Supreme Court Hears Sexual Orientation and Transgender Discrimination Cases

The rulings will determine whether workplace discrimination based on sexual orientation or gender identity violates Title VII of the Civil Rights Act.

Under federal law and the laws of most states, gay, lesbian, and transgender employees aren’t explicitly protected from workplace discrimination—but that might change.

In October of 2019, the U.S. Supreme Court heard oral arguments in two consolidated cases involving sexual orientation discrimination in the workplace. In Bostock v. Clayton County, Georgia, a man alleged he was fired from his position as a child welfare services coordinator because he was gay (723 F. App’x 964 (11th Cir. 2018)). The U.S. Court of Appeals for the Eleventh Circuit had dismissed Bostock's case, citing its recent precedent in Evans v. Georgia Reg’l Hosp., 850 F.3d 1248 (11th Cir. 2017), holding that the sex discrimination ban in Title VII of the Civil Rights Act doesn’t cover sexual orientation discrimination.

In the companion case, Altitude Express, Inc. v. Zarda, 883 F.3d 100 (2nd Cir. 2018), the plaintiff was a sky diving instructor who had informed a female customer he was gay to try to put her at ease before they were strapped together. After the woman's boyfriend complained that this made her feel uncomfortable, Zarda was fired.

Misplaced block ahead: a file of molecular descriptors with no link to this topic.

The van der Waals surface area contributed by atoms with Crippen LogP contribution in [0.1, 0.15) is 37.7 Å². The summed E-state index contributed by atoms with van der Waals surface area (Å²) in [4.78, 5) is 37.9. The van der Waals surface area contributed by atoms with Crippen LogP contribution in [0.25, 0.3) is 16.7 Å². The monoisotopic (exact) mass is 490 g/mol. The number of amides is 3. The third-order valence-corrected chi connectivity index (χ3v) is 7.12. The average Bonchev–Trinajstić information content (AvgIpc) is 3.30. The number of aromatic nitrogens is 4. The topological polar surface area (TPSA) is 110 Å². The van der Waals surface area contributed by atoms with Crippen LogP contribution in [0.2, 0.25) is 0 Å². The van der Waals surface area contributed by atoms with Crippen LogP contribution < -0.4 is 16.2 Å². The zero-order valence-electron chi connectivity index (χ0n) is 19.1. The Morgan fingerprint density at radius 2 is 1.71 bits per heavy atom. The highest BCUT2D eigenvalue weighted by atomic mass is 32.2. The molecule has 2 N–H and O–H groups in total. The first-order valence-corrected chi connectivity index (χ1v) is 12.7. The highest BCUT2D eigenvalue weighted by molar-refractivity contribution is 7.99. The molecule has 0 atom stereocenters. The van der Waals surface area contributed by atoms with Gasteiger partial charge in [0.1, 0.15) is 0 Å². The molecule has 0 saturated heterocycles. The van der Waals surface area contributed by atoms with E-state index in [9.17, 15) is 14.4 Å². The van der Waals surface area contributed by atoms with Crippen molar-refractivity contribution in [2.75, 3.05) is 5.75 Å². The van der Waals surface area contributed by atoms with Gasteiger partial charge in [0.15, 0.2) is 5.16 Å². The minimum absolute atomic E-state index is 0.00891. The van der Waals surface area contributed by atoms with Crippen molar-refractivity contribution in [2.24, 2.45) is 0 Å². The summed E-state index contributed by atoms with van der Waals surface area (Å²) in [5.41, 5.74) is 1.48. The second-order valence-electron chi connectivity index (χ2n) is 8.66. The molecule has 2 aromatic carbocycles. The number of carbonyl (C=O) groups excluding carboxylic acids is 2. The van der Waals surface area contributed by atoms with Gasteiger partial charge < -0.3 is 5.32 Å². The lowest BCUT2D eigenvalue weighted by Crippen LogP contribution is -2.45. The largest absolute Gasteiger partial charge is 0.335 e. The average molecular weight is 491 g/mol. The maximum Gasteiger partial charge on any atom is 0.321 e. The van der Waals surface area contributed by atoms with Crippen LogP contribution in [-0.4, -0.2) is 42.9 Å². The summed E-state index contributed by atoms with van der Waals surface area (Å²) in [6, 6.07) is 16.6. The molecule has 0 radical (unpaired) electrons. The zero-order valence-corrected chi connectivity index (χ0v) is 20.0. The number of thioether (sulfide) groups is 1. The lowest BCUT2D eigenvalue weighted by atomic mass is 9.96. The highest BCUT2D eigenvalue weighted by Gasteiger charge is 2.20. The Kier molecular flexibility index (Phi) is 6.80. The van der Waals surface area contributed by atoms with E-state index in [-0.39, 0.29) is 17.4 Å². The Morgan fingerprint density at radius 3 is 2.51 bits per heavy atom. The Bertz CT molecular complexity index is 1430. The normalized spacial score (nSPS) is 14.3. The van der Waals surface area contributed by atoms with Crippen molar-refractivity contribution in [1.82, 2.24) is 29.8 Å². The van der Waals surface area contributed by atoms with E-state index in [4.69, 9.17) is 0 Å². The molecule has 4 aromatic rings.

The U.S. Court of Appeals for the Second Circuit ruled that this conduct was discrimination based on sexual orientation, which violated Title VII’s ban on sex discrimination. The Zarda case was unique in that it pitted the EEOC, which argued for expanding the sex discrimination ban to cover sexual orientation discrimination, against the U.S. Department of Justice, which opposed the move.

With the federal courts' rulings in Bostock and Zarda creating a circuit split, the Supreme Court agreed to hear the cases.

The Supreme Court also heard arguments in a case that will determine whether gender identity is a protected class under Title VII. In R.G. & G.R. Harris Funeral Homes v. EEOC, a funeral home embalmer was fired after informing her boss that she would be undergoing gender reassignment surgery.

Decisions on these cases are expected in the summer of 2020.